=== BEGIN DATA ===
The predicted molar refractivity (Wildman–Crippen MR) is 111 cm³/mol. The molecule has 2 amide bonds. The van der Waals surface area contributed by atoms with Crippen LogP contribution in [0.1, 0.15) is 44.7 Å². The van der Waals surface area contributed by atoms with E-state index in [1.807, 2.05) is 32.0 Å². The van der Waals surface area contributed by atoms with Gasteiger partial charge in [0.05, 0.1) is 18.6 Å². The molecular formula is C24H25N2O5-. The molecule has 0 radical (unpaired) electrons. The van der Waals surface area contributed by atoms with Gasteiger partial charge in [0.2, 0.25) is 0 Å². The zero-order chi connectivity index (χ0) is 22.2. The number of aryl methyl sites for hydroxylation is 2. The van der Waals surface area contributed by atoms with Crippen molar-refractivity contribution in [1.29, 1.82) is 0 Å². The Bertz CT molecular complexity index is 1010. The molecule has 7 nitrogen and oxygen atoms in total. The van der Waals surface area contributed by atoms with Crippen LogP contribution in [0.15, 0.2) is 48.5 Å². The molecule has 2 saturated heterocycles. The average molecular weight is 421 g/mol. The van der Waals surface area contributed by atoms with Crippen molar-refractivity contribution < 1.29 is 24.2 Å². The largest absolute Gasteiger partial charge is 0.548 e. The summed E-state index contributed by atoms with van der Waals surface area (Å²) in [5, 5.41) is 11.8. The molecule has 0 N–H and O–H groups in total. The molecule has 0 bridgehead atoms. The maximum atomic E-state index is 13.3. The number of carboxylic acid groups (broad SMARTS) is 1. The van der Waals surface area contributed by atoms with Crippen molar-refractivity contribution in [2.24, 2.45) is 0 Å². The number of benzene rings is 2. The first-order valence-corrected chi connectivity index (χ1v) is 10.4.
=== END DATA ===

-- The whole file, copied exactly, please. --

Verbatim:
The predicted molar refractivity (Wildman–Crippen MR) is 111 cm³/mol. The molecule has 2 amide bonds. The van der Waals surface area contributed by atoms with Crippen LogP contribution in [0.1, 0.15) is 44.7 Å². The van der Waals surface area contributed by atoms with E-state index in [1.807, 2.05) is 32.0 Å². The van der Waals surface area contributed by atoms with Gasteiger partial charge in [0.05, 0.1) is 18.6 Å². The molecular formula is C24H25N2O5-. The molecule has 0 radical (unpaired) electrons. The van der Waals surface area contributed by atoms with Gasteiger partial charge in [0.2, 0.25) is 0 Å². The zero-order chi connectivity index (χ0) is 22.2. The number of aryl methyl sites for hydroxylation is 2. The van der Waals surface area contributed by atoms with Crippen molar-refractivity contribution in [1.29, 1.82) is 0 Å². The Bertz CT molecular complexity index is 1010. The molecule has 7 nitrogen and oxygen atoms in total. The van der Waals surface area contributed by atoms with Crippen LogP contribution in [0.15, 0.2) is 48.5 Å². The molecule has 2 saturated heterocycles. The average molecular weight is 421 g/mol. The van der Waals surface area contributed by atoms with Crippen molar-refractivity contribution < 1.29 is 24.2 Å². The largest absolute Gasteiger partial charge is 0.548 e. The summed E-state index contributed by atoms with van der Waals surface area (Å²) in [5, 5.41) is 11.8. The molecule has 0 N–H and O–H groups in total. The molecule has 0 bridgehead atoms. The maximum atomic E-state index is 13.3. The number of carboxylic acid groups (broad SMARTS) is 1. The van der Waals surface area contributed by atoms with Crippen molar-refractivity contribution in [2.24, 2.45) is 0 Å². The number of benzene rings is 2. The first-order valence-corrected chi connectivity index (χ1v) is 10.4.